Impact Makers: Thomson Reuters
Thomson Reuters is one of the world’s most trusted providers of answers, helping professionals make confident decisions and run better businesses. Access to justice, truth, and transparency are at the heart of their work. By partnering with employees, customers, and trusted partners, they create opportunities for innovation, community investment, volunteer impact, and sustainable corporate citizenship.
This mission is supported through their Social Impact Programs, which have been established to ensure robust, consistent, and sustainable community and societal support. Through these efforts, Thomson Reuters’ employees are able to support causes they care about by giving their time, skills, and financial support. Here’s a snapshot of some of their programs:
- Matching Gifts
- Paid Volunteer Time Off
- Team Volunteer Grants
- Payroll Giving
- Volunteer Grants
- Legal Pro Bono Support
To get a better understanding of their offerings, let’s take a deeper dive into Thomson Reuters’ Social Impact Programs and how they pivoted them in response to the COVID-19 pandemic.
Rethinking Employee Giving
Like many organizations, Thomson Reuters was thrown a curveball with the inception of the COVID-19 pandemic. Traditional, in-person volunteer programs became obsolete as the workforce was confined to their homes. The Thomson Reuters team embraced these changes and pivoted their programs to offer virtual volunteering to their employees. During a critical time for nonprofits in need of services and funds, the Thomson Reuters Social Impact team was able to execute a timely and successful shift in their programs.
“We reached out to CyberGrants to explore how we might expand our virtual volunteer program and were able to integrate the VolunteerMatch database into our portal so our employees could easily search for virtual and in-person opportunities without having to go to multiple sites. We also worked with CyberGrants to create a feature within our portal to highlight a shortlist of virtual volunteer opportunities, which we update regularly.”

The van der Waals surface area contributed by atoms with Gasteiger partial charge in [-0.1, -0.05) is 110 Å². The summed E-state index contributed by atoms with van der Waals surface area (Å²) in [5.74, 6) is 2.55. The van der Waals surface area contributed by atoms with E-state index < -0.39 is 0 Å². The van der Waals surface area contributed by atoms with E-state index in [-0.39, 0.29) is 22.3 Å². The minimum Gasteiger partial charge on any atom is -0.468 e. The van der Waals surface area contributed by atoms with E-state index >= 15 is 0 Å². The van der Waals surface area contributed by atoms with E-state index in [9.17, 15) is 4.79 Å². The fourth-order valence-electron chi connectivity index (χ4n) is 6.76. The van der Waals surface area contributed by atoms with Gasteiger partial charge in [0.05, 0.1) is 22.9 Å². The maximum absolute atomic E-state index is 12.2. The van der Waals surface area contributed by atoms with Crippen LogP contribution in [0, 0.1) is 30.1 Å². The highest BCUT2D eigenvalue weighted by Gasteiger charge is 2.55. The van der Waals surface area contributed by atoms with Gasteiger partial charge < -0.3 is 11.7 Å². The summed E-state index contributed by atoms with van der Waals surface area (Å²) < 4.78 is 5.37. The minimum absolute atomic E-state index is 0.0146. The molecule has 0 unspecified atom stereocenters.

- Sheila Snapp, Global Community Relations Manager, Thomson Reuters
In 2021, Thomson Reuters’ employees logged over 10,000 volunteer hours through VolunteerMatch opportunities.
But their work to expand volunteer opportunities didn’t stop there. Thomson Reuters’ Social Impact team worked alongside employees from their Global Volunteer Network, a collective of employee-led groups geared towards driving volunteerism at the local level. These groups worked to arrange local volunteer activities within the communities where they live and work.
“These groups utilize our CyberGrants portal to share and plan volunteer events, and they manage those events from start to finish right through the portal. The auto-log volunteer feature ensures we can track the volunteer hours for all events managed through the portal. We’re also able to pull volunteer hour reports using several different fields, which helps us manage our volunteer program overall.”
- Sheila Snapp, Global Community Relations Manager, Thomson Reuters
While volunteerism has always been an integral part of corporate giving, it looks vastly different from the volunteer opportunities of a pre-pandemic world. As corporations shifted to virtual and remote work in 2020, so did volunteerism. Through virtual volunteerism, employee giving became more flexible, and workers were able to give back in more ways than ever before. A rising trend in volunteerism—skills-based giving—allows employees to share technical skills from creating content and social media planning to coaching and business development. Last year, Thomson Reuters piloted a new program, the IMPACTathon, rooted in skills-based giving.